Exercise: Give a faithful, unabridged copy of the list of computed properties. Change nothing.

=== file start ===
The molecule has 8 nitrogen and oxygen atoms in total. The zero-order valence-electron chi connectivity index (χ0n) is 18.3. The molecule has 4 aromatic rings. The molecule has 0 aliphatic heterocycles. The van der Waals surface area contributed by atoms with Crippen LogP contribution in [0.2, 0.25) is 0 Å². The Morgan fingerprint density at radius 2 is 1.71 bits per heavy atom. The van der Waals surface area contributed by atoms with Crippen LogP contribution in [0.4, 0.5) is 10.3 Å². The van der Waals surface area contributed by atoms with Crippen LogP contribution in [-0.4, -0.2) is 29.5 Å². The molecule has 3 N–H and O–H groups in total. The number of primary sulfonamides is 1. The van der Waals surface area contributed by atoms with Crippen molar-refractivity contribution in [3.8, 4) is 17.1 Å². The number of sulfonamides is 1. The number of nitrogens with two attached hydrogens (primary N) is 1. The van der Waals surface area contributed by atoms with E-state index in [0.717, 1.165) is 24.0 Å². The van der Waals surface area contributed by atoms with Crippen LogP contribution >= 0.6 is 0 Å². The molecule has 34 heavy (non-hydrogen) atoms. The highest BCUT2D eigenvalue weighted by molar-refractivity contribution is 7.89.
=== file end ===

The molecule has 8 nitrogen and oxygen atoms in total. The zero-order valence-electron chi connectivity index (χ0n) is 18.3. The molecule has 4 aromatic rings. The molecule has 0 aliphatic heterocycles. The van der Waals surface area contributed by atoms with Crippen LogP contribution in [0.2, 0.25) is 0 Å². The Morgan fingerprint density at radius 2 is 1.71 bits per heavy atom. The van der Waals surface area contributed by atoms with Crippen LogP contribution in [0.4, 0.5) is 10.3 Å². The van der Waals surface area contributed by atoms with Crippen LogP contribution in [-0.4, -0.2) is 29.5 Å². The molecule has 3 N–H and O–H groups in total. The number of primary sulfonamides is 1. The van der Waals surface area contributed by atoms with Crippen molar-refractivity contribution in [3.8, 4) is 17.1 Å². The number of sulfonamides is 1. The number of nitrogens with two attached hydrogens (primary N) is 1. The van der Waals surface area contributed by atoms with E-state index in [0.717, 1.165) is 24.0 Å². The van der Waals surface area contributed by atoms with Crippen LogP contribution >= 0.6 is 0 Å². The molecule has 34 heavy (non-hydrogen) atoms. The highest BCUT2D eigenvalue weighted by molar-refractivity contribution is 7.89.